Sun, Feb 19, 2017 - Page 14 News List


Staff writer, with agencies


Chair forged seals: TPPC

Taiwan Pulp and Paper Corp (TPPC, 台灣紙業) chairman Chien Hung-wen (簡鴻文) has been accused of forging company seals, according to TPPC’s filing with the Taiwan Stock Exchange on Friday. The filing said Chien submitted an application to the Ministry of Economic Affairs’ Department of Commerce to replace original company seals with new ones, believed to be fake. TPPC said it is seeking an administrative remedy for the accusation to ensure shareholders’ interests. Chien denied the allegation, saying that he had to file an application for new company seals as TPPC officials refused to provide him with original ones. He said the process of seal changes was completely legal.


Fraud reports hit new high

Credit card fraud reported in Taiwan hit a record-high last year, according to statistics released by the National Credit Card Center yesterday. Last year, credit card fraud totaled NT$1.3 billion (US$42.24 million) in Taiwan, more than triple the NT$328 million recorded in 2013, the center said. Eighty-nine percent of that — NT$1.16 billion — involved online transactions, a sharp increase from NT$268 million in 2013, the center said. The center also discovered that 95 percent of the fraudulent online transactions occurred overseas, which it attributed to the popularity of shopping on overseas Web sites.


Chinese bank to pay fine

Italian media outlets reported that the Bank of China (中國銀行) has agreed to pay a fine of 600,000 euros (US$636,870), as part of a plea deal in a 4.5 billion euro money laundering probe. ANSA reported that at a preliminary hearing on Friday four bank officials were convicted of money laundering, while a charge of employing Mafia methods was dropped. The judge sentenced the bank officials to a two-year suspended sentence and ordered the seizure of 980,000 euros, equal to what prosecutors said were the bank’s profits in the scheme.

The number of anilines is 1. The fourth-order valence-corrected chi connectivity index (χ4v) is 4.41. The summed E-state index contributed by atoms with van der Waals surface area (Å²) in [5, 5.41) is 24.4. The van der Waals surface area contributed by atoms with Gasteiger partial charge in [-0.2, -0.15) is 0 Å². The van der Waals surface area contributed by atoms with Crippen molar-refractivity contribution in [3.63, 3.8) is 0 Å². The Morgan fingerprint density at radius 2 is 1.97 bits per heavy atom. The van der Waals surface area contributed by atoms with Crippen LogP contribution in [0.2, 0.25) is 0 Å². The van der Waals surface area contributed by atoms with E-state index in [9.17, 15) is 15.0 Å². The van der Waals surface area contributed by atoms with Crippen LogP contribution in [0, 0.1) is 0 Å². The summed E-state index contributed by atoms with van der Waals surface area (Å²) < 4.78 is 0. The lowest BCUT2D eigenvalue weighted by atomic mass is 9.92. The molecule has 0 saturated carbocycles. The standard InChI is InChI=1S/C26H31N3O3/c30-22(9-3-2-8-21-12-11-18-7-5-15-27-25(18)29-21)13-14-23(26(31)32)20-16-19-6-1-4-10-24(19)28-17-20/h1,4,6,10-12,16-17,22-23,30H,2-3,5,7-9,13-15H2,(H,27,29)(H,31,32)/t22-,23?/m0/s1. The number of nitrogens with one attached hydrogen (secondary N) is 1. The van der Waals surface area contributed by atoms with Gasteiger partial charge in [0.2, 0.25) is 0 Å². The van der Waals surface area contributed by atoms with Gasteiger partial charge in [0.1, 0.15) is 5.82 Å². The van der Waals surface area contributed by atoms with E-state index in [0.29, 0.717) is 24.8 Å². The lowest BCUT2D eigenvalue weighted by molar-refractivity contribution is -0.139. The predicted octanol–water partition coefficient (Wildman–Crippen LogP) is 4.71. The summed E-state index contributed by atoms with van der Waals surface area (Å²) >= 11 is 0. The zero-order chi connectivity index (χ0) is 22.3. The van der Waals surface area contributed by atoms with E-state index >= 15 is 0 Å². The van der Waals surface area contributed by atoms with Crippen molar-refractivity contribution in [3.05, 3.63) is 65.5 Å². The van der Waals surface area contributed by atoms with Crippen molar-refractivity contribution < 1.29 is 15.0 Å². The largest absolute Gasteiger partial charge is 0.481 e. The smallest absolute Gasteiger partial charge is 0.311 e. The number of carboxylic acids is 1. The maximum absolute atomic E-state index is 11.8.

Citigroup cuts CEO’s pay

Citigroup Inc’s board of directors is paying chief executive officer Michael Corbat US$15.5 million for last year, down from the US$16.5 million pay packet he received in 2015. The board on Friday said that in addition to his US$1.5 million base salary, Corbat is to receive US$4.2 million in cash and US$9.8 million in stock awards. The board said the package reflects Corbat’s work to shrink and restructure Citi following the financial crisis. Citigroup almost entirely wound down Citi Holdings last year, which is the “bad bank” part of Citigroup where the company housed all of the toxic assets.


Fannie Mae profits double

Fannie Mae on Friday said that it would pay the US Department of the Treasury a US$5.5 billion dividend next month after its profit doubled in its latest quarter. The government-controlled mortgage company has already paid the treasury US$154.4 billion in dividends since receiving US$116.1 billion in government bailouts between 2008 and 2011. Fannie Mae’s sibling Freddie Mac, which was also rescued by the government during the recession, on Thursday said that it would pay the treasury a US$4.5 billion dividend next month after its profits soared.

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